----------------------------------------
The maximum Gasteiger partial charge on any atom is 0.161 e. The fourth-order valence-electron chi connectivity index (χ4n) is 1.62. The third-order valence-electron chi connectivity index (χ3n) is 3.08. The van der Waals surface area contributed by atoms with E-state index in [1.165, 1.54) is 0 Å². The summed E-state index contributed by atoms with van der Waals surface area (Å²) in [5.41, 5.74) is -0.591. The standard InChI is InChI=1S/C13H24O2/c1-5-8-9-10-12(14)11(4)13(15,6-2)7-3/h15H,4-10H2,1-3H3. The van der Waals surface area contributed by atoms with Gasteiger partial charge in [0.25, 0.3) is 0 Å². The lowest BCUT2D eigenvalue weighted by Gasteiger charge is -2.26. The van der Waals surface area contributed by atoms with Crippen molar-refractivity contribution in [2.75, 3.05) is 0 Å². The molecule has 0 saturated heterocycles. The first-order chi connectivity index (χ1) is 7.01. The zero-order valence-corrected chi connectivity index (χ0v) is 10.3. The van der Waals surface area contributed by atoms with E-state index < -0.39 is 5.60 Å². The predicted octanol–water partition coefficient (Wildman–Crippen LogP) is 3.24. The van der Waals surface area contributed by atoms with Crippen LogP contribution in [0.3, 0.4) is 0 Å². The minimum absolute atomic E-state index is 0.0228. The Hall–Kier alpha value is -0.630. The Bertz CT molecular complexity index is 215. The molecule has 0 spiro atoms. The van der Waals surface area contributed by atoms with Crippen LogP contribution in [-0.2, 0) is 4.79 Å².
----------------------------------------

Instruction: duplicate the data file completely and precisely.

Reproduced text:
The maximum Gasteiger partial charge on any atom is 0.161 e. The fourth-order valence-electron chi connectivity index (χ4n) is 1.62. The third-order valence-electron chi connectivity index (χ3n) is 3.08. The van der Waals surface area contributed by atoms with E-state index in [1.165, 1.54) is 0 Å². The summed E-state index contributed by atoms with van der Waals surface area (Å²) in [5.41, 5.74) is -0.591. The standard InChI is InChI=1S/C13H24O2/c1-5-8-9-10-12(14)11(4)13(15,6-2)7-3/h15H,4-10H2,1-3H3. The van der Waals surface area contributed by atoms with Gasteiger partial charge in [0.25, 0.3) is 0 Å². The lowest BCUT2D eigenvalue weighted by Gasteiger charge is -2.26. The van der Waals surface area contributed by atoms with Crippen molar-refractivity contribution in [2.75, 3.05) is 0 Å². The molecule has 0 saturated heterocycles. The first-order chi connectivity index (χ1) is 7.01. The zero-order valence-corrected chi connectivity index (χ0v) is 10.3. The van der Waals surface area contributed by atoms with E-state index < -0.39 is 5.60 Å². The predicted octanol–water partition coefficient (Wildman–Crippen LogP) is 3.24. The van der Waals surface area contributed by atoms with Crippen LogP contribution in [0.3, 0.4) is 0 Å². The minimum absolute atomic E-state index is 0.0228. The Hall–Kier alpha value is -0.630. The Bertz CT molecular complexity index is 215. The molecule has 0 spiro atoms. The van der Waals surface area contributed by atoms with Crippen LogP contribution in [-0.2, 0) is 4.79 Å².